Good and bad sides to opioids makes battling abuse difficult

Good and bad sides to opioids makes battling abuse difficult

TUCSON, AZ (Tucson News Now) - According to statistics from the Centers for Disease Control, an average 91 people die from opioid overdose in the United States every day.

It's why President Donald Trump declared opioid addiction a public health emergency on October 26, 2017.

Still, the declaration falls short of a national health emergency which would have freed up billions of dollars states could use to battle it.

For that reason, some health experts say his pronouncement falls short of what's needed.

"We need better strategies that decrease our demand for it and help us move the needle on this issue," said Dr. Francisco Garcia, the Director of the Pima County Health Department.

But one reason strategies are so hard to come by is that opioids are both drugs which have great benefits on the one hand and deadly consequences on the other.

"It's the most dangerous drug out there because it will kill you," said John Leggio, an addiction counselor at The Mark.

But on the other hand, even the experts say it had beneficial uses.

"If I have surgery, I would like to have access to these kinds of medications," said Dr. Garcia.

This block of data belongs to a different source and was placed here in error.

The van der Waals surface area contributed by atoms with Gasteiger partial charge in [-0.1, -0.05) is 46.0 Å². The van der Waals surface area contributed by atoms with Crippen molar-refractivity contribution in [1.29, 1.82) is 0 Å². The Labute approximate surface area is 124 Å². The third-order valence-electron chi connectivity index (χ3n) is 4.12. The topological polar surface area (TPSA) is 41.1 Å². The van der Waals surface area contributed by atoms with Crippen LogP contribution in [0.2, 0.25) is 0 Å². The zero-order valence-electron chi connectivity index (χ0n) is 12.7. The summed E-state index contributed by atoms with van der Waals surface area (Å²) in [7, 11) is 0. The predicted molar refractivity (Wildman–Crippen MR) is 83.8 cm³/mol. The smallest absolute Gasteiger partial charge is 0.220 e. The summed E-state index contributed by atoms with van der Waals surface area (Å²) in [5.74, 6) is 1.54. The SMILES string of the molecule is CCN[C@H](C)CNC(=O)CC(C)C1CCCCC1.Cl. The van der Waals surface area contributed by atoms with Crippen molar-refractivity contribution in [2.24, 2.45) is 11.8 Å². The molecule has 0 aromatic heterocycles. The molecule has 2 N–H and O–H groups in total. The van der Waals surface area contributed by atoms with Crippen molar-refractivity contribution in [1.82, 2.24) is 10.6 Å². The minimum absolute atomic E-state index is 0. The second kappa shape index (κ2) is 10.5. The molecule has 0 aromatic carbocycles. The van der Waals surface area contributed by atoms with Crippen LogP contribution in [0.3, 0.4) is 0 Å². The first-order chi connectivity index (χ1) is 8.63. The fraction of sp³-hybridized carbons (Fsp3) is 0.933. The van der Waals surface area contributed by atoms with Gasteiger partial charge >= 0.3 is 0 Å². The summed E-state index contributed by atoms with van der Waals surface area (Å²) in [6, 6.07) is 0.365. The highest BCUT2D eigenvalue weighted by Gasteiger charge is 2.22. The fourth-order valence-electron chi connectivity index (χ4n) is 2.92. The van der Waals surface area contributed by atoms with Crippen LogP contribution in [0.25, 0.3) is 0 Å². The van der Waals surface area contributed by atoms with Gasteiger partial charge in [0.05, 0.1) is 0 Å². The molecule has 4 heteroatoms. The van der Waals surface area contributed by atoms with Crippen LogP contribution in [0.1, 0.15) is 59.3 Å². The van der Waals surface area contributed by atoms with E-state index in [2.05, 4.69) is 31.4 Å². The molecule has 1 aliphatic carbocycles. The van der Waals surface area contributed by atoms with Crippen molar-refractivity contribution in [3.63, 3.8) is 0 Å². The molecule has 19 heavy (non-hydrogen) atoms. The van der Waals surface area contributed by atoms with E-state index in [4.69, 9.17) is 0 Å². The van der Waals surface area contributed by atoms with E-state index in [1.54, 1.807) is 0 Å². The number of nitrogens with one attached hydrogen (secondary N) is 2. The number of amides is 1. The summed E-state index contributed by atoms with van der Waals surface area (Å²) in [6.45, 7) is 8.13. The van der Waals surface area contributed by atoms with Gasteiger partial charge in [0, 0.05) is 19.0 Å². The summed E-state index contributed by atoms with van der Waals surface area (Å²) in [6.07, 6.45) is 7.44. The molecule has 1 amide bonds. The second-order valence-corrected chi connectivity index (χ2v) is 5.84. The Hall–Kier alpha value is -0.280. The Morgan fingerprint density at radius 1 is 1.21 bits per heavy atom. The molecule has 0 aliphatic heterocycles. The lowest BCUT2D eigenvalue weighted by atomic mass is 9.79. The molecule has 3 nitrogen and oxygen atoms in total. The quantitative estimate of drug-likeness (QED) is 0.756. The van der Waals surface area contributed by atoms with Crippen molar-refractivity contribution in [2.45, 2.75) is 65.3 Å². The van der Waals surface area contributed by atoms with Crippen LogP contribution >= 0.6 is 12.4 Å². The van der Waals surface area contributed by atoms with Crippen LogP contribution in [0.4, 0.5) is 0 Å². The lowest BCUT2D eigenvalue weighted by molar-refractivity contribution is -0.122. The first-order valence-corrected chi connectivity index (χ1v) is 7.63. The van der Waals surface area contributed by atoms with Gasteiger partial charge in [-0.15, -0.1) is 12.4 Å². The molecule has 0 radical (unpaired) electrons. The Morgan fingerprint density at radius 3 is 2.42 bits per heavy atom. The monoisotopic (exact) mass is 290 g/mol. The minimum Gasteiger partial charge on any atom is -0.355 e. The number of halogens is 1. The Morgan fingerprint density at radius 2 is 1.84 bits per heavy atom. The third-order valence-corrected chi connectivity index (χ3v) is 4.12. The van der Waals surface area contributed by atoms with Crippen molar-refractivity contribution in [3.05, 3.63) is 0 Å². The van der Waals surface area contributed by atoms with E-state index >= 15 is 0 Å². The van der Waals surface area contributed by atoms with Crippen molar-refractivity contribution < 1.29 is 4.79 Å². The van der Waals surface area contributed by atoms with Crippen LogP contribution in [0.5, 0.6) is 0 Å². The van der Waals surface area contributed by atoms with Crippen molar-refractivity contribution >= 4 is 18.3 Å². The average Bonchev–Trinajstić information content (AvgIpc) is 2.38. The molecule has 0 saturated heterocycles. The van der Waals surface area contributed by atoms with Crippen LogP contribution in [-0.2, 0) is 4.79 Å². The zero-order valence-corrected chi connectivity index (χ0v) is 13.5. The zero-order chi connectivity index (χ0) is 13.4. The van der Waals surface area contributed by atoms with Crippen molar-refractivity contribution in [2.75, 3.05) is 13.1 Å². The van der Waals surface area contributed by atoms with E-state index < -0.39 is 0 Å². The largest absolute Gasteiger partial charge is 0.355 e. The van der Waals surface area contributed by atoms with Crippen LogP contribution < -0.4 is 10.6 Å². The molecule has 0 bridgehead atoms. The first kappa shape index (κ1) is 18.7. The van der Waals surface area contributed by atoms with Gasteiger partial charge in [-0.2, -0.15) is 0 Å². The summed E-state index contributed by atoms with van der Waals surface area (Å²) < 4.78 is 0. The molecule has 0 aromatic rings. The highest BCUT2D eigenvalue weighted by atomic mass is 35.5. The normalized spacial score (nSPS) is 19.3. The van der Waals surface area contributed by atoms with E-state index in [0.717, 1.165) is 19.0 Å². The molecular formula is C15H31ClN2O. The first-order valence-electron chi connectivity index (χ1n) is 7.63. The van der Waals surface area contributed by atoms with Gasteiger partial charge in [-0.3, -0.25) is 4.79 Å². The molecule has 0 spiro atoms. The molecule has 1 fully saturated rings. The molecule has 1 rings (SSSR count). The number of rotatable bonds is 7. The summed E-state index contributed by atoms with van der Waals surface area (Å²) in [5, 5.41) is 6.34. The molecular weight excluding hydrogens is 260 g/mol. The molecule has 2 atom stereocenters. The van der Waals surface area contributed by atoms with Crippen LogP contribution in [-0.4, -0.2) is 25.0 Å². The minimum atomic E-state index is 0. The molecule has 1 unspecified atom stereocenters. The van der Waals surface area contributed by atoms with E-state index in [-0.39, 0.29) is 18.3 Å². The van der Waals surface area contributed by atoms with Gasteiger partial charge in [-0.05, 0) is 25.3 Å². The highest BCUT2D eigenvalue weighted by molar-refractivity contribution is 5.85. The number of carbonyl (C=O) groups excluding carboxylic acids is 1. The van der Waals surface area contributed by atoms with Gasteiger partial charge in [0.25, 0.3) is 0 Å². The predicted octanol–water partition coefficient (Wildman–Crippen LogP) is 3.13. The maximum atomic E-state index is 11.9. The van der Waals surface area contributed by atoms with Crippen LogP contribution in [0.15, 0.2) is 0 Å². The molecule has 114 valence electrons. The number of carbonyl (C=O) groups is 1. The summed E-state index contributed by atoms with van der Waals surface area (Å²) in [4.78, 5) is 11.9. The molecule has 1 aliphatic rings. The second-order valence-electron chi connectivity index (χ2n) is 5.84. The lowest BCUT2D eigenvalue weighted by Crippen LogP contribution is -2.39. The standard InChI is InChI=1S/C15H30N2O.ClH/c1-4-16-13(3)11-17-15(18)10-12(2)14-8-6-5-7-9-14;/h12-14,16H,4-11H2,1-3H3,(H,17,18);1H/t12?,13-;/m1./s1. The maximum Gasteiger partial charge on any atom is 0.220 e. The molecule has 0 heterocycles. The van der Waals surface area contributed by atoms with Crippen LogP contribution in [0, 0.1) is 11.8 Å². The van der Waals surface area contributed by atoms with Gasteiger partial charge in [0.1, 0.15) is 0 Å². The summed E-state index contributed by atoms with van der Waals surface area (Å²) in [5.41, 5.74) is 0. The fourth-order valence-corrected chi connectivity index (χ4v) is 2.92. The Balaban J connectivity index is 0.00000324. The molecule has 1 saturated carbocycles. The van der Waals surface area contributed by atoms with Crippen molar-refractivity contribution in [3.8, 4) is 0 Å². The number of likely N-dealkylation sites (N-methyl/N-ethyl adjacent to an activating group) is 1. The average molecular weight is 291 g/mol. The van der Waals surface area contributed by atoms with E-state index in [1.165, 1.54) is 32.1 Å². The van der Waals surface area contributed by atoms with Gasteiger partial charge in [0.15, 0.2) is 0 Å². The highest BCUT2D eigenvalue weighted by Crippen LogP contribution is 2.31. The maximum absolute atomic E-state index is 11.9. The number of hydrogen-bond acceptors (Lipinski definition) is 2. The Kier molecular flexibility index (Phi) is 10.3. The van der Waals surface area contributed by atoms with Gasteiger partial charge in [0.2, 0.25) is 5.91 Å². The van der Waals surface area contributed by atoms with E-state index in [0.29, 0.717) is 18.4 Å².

The problems begin when they are used too long or they are used illicitly. But where that line is, is still a big  question.

"As soon as I tried those pills, I didn't realize it, but I was hooked," said 26-year-old Patrick Hogan, who has been clean for two years after six years of addiction. "I was introduced to pain killers when I was in college, became addicted and eventually d ropped out of school."

The experience is not the same for everyone.

"Some people take opioids and they metabolize it and there's not a problem," said Leggio. "Other people take it, they metabolize it in a way that leads to addiction."

Couple that with "pill mills", doctors who over prescribe and those who accidentally get hooked, it becomes obvious it's not one size fits all.

"That's a conundrum," said Dr. Garcia. "We want people to use these drugs but we want them to use them appropriately."

Some states, like Arizona, will limit the number of pills and number of days a doctor can prescribe opioids, which generally agreed can work.

Others believe it creates a problem for some because if the pain persists, they may look elsewhere.

Solving that problem will be difficult.

"It probably does for opioids through a physician or pharmacy," said Dr. Garcia. "It's not going to work where opioids are obtained illicitly."

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